As for the regular season, it was certainly not as productive as fantasy owners, and I’d assume Lee himself, would have hoped for. After a 25-goal season a year ago, Lee produced just 15 this past season. His point total dropped by five points despite playing four more games.

One big concern for me is his decline in shot volume. His shots per 60 minutes at five-on-five was 10.89 in his brief 22-game stint in 2013, dropped to 10.39 last year, and fell off to 8.80 this year. That led to just 183 shots this year, 14 fewer than last year despite, again, playing more games than last season. Shot volume is paramount to stable goal totals, and declining shot volume is not a good sign.

When looking at his possession numbers from this year, it’s pretty clear he helps drive the play for his team and teammates. Driving play is good, but in fantasy, we want goals. Daniel Winnik drives the play well, as does Mathieu Perreault. Neither are coveted in fantasy hockey.

Lee did play most of the season away from Tavares, and that probably hurt his production. All the same, the declining rate stats are a bit concerning. It’s not like he was going to play with Luke Richardson or Dave Bolland. Lee played over 560 minutes with Brock Nelson or Frans Nielsen. They aren’t exactly slouches.

What Lee will be next year is anyone’s guess. If his shot rates rebound, his goal scoring probably does as well. If it doesn’t, he may be in tough for 20 goals. There is a lot of uncertainty here.

Nikolaj Ehlers

It was a tale of two seasons for Ehlers. Starting off in Winnipeg’s top-six, he managed 10 points in his first 19 games, a stellar start for most any rookie. He was then dropped into the bottom-six in favour of Drew Stafford, and over his next 18 games, managed just two points. From January 1st on, though, Ehlers had 26 points in 35 games. By the time April rolled around, Ehlers was playing over 21 minutes a game.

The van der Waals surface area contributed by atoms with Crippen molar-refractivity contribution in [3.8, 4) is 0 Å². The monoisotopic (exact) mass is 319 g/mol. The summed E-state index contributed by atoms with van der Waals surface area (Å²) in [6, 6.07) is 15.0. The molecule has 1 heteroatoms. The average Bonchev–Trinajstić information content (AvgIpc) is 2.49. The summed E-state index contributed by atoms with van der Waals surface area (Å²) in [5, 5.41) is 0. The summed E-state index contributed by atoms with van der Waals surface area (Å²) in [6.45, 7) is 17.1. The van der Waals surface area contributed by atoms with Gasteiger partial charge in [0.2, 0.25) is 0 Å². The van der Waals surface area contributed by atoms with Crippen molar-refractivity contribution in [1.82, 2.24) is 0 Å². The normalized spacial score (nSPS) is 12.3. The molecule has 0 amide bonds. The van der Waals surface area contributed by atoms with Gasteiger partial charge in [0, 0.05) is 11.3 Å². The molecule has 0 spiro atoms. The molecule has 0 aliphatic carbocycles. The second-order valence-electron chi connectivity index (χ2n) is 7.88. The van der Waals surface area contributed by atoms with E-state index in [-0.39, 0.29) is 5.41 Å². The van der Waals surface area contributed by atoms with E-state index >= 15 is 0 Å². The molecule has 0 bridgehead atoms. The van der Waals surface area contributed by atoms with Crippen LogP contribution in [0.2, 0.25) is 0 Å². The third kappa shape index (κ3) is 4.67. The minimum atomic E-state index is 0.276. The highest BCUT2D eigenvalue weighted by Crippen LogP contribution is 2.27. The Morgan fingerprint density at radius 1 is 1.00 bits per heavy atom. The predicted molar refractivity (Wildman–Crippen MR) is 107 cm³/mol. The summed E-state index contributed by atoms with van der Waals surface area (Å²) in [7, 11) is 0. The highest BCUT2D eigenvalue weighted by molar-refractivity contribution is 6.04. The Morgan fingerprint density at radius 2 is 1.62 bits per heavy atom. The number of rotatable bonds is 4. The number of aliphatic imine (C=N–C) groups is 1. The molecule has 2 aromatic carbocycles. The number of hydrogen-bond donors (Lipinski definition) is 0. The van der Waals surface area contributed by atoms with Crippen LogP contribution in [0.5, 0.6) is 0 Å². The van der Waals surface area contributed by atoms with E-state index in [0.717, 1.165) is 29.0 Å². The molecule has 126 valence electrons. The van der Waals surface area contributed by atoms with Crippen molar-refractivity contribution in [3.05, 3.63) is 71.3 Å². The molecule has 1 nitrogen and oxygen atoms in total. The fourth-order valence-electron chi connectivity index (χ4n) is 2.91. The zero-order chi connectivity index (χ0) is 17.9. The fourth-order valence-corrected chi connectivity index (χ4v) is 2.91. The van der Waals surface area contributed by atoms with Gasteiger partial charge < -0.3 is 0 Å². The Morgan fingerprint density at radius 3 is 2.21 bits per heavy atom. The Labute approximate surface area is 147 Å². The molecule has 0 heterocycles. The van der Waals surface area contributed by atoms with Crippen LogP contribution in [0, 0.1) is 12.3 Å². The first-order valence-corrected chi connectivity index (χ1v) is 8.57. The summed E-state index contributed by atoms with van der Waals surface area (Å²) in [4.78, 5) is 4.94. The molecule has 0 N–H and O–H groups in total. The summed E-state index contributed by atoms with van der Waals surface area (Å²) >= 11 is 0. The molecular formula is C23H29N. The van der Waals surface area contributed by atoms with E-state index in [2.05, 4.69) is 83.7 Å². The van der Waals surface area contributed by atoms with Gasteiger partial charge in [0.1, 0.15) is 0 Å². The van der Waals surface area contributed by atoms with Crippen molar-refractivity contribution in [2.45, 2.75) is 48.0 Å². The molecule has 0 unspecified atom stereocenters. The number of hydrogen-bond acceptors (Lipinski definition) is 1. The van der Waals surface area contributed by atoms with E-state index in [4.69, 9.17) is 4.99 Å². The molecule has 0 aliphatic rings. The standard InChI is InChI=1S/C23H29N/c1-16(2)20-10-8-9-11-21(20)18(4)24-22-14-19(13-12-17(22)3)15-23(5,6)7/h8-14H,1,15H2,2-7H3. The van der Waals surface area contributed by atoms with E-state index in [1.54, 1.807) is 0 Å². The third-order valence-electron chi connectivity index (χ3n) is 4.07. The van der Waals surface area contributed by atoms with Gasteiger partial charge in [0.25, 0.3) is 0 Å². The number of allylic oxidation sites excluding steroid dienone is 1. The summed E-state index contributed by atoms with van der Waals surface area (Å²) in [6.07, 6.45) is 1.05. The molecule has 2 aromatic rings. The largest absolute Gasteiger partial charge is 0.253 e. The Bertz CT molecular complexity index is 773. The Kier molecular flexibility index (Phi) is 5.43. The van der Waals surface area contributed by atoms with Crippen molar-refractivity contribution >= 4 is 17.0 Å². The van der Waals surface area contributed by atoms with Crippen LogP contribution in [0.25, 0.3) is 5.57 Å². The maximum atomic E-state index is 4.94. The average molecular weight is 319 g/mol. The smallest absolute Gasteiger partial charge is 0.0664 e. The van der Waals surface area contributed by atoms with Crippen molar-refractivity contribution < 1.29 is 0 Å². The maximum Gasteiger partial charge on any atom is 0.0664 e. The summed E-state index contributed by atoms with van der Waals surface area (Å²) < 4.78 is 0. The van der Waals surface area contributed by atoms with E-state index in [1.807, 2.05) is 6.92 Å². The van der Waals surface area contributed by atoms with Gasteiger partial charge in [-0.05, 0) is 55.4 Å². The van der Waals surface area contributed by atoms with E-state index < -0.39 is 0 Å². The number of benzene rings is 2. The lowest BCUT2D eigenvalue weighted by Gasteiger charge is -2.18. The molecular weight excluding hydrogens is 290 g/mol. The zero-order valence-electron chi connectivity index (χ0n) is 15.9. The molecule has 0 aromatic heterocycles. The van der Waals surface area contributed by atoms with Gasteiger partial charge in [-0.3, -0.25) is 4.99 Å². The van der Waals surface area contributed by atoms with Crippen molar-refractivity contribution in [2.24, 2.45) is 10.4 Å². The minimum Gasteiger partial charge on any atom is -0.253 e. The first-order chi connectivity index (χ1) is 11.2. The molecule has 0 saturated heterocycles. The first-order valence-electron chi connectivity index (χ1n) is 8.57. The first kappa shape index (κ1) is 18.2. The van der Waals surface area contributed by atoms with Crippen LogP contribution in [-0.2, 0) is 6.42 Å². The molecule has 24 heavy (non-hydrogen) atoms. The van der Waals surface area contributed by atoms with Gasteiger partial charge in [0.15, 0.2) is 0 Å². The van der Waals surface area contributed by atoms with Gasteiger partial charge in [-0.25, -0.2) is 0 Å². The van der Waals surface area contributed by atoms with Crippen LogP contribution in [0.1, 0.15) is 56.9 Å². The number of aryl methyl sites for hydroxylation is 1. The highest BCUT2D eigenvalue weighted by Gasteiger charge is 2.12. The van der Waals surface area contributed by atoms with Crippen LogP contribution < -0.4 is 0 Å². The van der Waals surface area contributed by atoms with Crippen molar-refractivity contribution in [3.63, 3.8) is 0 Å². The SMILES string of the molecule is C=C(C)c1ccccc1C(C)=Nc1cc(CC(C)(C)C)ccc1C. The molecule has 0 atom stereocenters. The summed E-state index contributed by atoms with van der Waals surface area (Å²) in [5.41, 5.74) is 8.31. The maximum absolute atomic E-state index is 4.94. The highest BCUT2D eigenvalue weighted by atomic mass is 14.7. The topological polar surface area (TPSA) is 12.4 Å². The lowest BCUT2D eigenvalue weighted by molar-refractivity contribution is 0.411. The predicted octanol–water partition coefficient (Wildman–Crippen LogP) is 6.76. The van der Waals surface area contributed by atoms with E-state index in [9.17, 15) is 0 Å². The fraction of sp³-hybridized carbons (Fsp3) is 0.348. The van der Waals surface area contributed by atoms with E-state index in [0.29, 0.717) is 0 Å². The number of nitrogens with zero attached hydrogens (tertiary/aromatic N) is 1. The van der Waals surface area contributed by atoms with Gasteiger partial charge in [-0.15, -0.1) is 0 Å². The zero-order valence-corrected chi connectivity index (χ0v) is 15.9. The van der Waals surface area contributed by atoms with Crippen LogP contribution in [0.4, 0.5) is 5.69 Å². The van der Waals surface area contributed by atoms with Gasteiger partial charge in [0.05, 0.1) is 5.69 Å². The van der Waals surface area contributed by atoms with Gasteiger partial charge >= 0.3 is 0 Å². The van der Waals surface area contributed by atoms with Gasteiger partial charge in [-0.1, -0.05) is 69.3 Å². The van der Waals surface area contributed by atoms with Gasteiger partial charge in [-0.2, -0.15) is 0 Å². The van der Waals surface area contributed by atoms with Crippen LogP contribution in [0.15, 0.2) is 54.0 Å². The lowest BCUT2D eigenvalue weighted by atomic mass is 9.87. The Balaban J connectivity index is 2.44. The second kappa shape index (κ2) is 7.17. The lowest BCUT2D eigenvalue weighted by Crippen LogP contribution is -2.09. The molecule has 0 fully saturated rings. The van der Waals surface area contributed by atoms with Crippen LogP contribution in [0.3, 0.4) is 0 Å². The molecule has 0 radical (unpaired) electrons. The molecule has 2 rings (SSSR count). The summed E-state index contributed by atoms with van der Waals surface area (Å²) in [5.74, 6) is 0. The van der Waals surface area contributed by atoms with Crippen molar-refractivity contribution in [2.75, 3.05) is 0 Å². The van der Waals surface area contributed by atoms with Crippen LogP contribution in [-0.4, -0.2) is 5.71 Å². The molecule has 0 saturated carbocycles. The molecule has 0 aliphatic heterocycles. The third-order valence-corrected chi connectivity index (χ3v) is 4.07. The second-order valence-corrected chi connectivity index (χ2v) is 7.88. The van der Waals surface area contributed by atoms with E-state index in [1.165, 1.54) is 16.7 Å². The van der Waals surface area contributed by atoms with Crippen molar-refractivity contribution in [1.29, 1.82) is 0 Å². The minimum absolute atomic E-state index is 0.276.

In all, Ehlers had 38 points in 72 games, and definitely showed a lot of promise for the future. Think about this: there were five teenage rookies over the last three years to put up 15 goals, 20 assists, and average two shots on goal per game, and they were named MacKinnon, Eichel, Larkin, McDavid, and Ehlers. Does anyone realize Ehlers had just seven fewer points than Larkin despite playing over 160 fewer minutes than the Detroit rookie? Considering Ehlers averaged over 1.9 points per 60 minutes of total ice time, the difference could have been just a couple points.

Like many young players, the role Ehlers has next year will determine his value. He cannot play outside the top-6 and maintain value, and he, Mark Scheifele, and Blake Wheeler were exceptional together at the end of the year. If that line can stay together next year, Ehlers pushes 50 points and cracks 20 goals. If not, his value may not be much higher than it was this past season.


Just wanted to say a quick word about Team USA’s selection for the upcoming World Championships: I love what they’re doing. For a couple years now, they’ve been going with a very young group. Last year’s team had guys like Dylan Larkin, Jack Eichel, and Connor Hellebuyck before they had ever laced up for an NHL game. This year, there are names like Auston Matthews, Thatcher Demko, and Kyle Connor. Of the players named to the roster so far, only Matt Hendricks is on the other side of 30 years old.  

I love watching the best players available going to play for any tournament like this. With that said, this seems like a very good idea for long-term development. It bonds players that won’t play professional together, but may play for Team USA for several years in the near-future. Maybe they don’t win the tournament, but the experience is extremely valuable, and that could be more important.

*Some stats from Hockey Reference and Hockey Analysis